At this year’s PDF, our own Cheryl Contee and Shayna Englin both presented about the exciting opportunities that exist for the future in the world of technology and activism.
Cheryl spoke about the Digital Divide – the gap between different communities and their ability and willingness to embrace new technology such as mobile devices and social media. Watch the full video below:
What can companies, teachers, investors and parents do to encourage more diversity in the technological sector and help themselves in the process? Cheryl had a few ideas:
- Set up free or low-cost training programs in the basics of what your company or firm does. The best overlooked talent will be there, ready to grow with a little help.
- Increase internship opportunities (I liked that one) and consider hiring someone who is not a white male geek, someone with fewer “skills and experience, but more promise and drive.”
- Advocate for more funding for job training, and infuse technical literacy in every subject, not just computer-focused classes.
- And finally, parents: Let your kids play video games. From programming a social media site to flying a plane, games can teach kids more than how to stay out of their parents’ hair.
Shayna considered a different gap: the divide between activists and the politicians they seek to influence. She recently conducted a study looking into what politicians and their staff really do with the between 300 and 25,000 emails they receive from activists each day. Her one-word conclusion: nothing.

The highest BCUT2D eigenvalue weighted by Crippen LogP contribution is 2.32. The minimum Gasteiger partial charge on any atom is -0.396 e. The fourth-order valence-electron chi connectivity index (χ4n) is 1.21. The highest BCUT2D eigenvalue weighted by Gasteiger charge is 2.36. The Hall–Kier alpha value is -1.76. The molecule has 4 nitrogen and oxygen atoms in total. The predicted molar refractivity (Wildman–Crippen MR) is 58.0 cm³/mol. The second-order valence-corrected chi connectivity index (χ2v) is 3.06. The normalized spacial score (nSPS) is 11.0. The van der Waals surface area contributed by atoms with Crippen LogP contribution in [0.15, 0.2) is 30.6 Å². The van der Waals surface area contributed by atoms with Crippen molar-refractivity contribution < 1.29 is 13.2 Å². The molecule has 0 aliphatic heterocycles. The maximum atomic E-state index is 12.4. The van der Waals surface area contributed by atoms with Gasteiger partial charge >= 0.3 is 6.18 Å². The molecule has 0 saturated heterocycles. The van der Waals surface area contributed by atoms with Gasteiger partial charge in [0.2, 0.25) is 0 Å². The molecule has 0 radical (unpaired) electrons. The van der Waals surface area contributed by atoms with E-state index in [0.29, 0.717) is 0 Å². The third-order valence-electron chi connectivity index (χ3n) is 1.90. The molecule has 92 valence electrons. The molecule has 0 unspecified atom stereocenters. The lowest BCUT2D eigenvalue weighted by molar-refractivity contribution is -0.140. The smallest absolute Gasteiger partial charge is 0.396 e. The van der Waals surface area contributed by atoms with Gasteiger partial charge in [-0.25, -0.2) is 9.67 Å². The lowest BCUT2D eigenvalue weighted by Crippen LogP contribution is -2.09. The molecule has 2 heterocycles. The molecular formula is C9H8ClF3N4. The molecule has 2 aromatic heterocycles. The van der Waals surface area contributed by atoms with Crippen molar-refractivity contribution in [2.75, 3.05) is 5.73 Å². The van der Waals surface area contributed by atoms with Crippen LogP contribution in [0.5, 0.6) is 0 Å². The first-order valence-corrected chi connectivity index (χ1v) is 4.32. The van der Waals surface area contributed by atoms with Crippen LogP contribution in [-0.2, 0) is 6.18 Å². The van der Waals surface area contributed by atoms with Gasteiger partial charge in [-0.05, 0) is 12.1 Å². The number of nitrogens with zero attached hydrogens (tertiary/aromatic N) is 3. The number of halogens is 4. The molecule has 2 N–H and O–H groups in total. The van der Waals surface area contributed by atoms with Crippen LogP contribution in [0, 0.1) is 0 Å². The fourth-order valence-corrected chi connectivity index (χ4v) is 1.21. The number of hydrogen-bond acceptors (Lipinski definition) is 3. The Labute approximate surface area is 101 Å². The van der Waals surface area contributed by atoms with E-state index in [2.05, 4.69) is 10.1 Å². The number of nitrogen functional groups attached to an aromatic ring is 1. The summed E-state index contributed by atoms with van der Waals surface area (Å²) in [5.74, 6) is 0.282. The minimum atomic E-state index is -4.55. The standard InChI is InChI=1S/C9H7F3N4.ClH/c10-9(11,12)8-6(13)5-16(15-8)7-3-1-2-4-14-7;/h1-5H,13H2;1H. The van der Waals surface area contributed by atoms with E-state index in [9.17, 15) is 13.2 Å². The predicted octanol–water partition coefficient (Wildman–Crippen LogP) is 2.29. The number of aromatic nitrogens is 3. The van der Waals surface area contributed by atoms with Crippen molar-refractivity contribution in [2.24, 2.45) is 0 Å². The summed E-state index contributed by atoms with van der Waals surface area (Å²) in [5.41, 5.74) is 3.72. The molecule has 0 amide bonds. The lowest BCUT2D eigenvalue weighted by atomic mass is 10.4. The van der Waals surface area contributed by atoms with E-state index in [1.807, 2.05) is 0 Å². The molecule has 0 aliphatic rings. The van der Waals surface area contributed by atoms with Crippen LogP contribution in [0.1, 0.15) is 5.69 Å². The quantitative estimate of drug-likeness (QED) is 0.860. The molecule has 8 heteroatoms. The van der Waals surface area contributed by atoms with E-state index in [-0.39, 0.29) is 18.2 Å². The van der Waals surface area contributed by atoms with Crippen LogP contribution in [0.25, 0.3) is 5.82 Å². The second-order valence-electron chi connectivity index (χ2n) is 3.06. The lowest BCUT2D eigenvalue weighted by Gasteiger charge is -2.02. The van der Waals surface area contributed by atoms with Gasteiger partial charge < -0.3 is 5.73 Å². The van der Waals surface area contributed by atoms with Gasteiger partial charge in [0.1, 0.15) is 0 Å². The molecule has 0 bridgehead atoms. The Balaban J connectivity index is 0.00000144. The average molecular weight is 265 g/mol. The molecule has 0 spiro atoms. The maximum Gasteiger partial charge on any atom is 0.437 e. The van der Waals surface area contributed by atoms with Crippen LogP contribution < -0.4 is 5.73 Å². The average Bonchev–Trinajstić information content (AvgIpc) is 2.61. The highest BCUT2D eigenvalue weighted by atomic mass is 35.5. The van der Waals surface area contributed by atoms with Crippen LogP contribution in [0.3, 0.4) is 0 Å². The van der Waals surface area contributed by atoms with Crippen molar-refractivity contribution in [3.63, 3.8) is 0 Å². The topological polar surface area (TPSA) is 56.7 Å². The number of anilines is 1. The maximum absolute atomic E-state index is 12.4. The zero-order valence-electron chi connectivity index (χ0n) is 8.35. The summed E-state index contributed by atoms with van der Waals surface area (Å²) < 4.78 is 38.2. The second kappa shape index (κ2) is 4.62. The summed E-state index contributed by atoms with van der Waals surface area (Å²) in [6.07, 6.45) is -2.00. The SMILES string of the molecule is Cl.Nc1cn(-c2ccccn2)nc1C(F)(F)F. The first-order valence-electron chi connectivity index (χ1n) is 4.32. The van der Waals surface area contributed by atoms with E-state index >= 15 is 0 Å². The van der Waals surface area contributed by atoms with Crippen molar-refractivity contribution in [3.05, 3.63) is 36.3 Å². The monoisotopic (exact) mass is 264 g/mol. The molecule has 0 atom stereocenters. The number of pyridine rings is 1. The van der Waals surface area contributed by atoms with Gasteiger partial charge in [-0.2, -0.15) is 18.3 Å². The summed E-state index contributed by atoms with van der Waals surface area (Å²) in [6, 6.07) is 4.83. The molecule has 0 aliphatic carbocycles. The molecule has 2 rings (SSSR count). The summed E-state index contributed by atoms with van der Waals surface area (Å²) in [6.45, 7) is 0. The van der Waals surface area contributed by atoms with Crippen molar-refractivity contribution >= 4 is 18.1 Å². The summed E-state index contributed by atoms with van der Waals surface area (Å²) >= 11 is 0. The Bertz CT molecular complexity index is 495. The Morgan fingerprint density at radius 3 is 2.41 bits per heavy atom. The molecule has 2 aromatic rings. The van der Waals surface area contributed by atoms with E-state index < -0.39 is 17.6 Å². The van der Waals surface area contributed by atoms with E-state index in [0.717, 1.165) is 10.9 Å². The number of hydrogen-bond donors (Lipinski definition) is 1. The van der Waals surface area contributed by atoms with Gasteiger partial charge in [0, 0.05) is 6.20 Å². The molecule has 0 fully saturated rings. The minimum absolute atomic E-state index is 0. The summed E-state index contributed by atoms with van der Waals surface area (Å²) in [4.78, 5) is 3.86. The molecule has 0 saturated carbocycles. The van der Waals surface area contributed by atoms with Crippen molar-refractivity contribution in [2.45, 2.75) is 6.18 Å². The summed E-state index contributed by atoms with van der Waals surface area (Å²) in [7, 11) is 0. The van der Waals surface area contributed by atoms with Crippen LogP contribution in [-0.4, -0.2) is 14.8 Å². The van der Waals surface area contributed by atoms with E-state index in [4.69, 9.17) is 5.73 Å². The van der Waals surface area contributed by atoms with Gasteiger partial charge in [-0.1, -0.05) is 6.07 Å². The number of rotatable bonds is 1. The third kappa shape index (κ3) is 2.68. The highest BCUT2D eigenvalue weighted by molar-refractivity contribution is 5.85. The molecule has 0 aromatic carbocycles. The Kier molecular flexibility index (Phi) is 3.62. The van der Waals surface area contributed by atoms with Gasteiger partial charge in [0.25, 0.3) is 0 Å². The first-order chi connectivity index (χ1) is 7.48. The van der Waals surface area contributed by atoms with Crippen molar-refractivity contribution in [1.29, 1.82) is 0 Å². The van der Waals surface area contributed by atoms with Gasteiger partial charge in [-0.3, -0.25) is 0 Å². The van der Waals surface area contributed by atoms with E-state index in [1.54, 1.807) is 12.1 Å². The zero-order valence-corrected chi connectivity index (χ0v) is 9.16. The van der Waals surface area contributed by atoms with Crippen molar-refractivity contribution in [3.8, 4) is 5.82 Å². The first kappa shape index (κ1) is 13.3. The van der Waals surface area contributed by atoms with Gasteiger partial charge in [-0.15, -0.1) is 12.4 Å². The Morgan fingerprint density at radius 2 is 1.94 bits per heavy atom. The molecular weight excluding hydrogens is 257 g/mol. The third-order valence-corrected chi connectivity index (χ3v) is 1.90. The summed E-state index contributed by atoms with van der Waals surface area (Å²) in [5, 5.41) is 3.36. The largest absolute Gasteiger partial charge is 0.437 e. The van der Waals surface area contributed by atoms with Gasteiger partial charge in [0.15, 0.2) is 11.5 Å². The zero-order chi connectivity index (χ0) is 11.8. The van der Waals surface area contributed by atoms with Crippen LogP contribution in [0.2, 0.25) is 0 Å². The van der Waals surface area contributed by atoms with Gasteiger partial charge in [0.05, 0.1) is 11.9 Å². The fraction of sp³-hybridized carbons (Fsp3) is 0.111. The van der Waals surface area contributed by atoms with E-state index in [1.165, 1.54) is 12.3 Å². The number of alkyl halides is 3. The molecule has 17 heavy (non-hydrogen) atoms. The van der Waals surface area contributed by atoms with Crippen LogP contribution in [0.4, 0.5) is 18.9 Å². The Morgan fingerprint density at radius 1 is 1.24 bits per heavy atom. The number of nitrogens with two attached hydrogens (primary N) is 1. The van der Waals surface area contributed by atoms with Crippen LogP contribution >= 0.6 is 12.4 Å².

When she began her research, Shayna expected that the reason activists used email more than more effective forms of contact with elected officials was a lack of education; because of the constant deluge of emails from third parties asking for email outreach, activists thought that was the most effective way to contact politicians.
Instead, she found that activists knew that emailing politicians isn’t particularly effective: there was “almost a perfect opposite correlation between what [activists] do, and what they know can make a difference.”
Shayna suggested that this was because of how easy emailing is; click a few buttons, type a line or two (if that) and the work is done, compared to the effort meeting with an elected official takes. She offered three suggestions for the organizations coordinating activists:
- Acknowledge that list building via low-impact activities is only list building, not advocacy
- Invest in things that make high-impact activities (like meeting with elected officials) easier.
- “Get the hell out of DC.” Don’t protest on the Mall, go to the district office.
Watch Shayna’s full presentation here:
Fission Chief Strategy Officer Jake Brewer got a shout-out in the PDF12 email wrap-up for his eloquent tweet on the final speaker, Todd Park (the current U.S. Chief Technology Officer):
Beyond PDF, Cheryl attended this year’s Netroots Nation – of which she is VP of the Board of Directors – where she ran a standing-room only training with Advomatic called “How to Ensure Your Web Development Project is a Complete Failure,” and moderated a popular panel called “Ask A Sista” for the second year running. Strategist Austen Levihn-Coon also joined her at Netroots, where he ran a training on content management (and lost his computer charger). Worth it? He says “Yes.”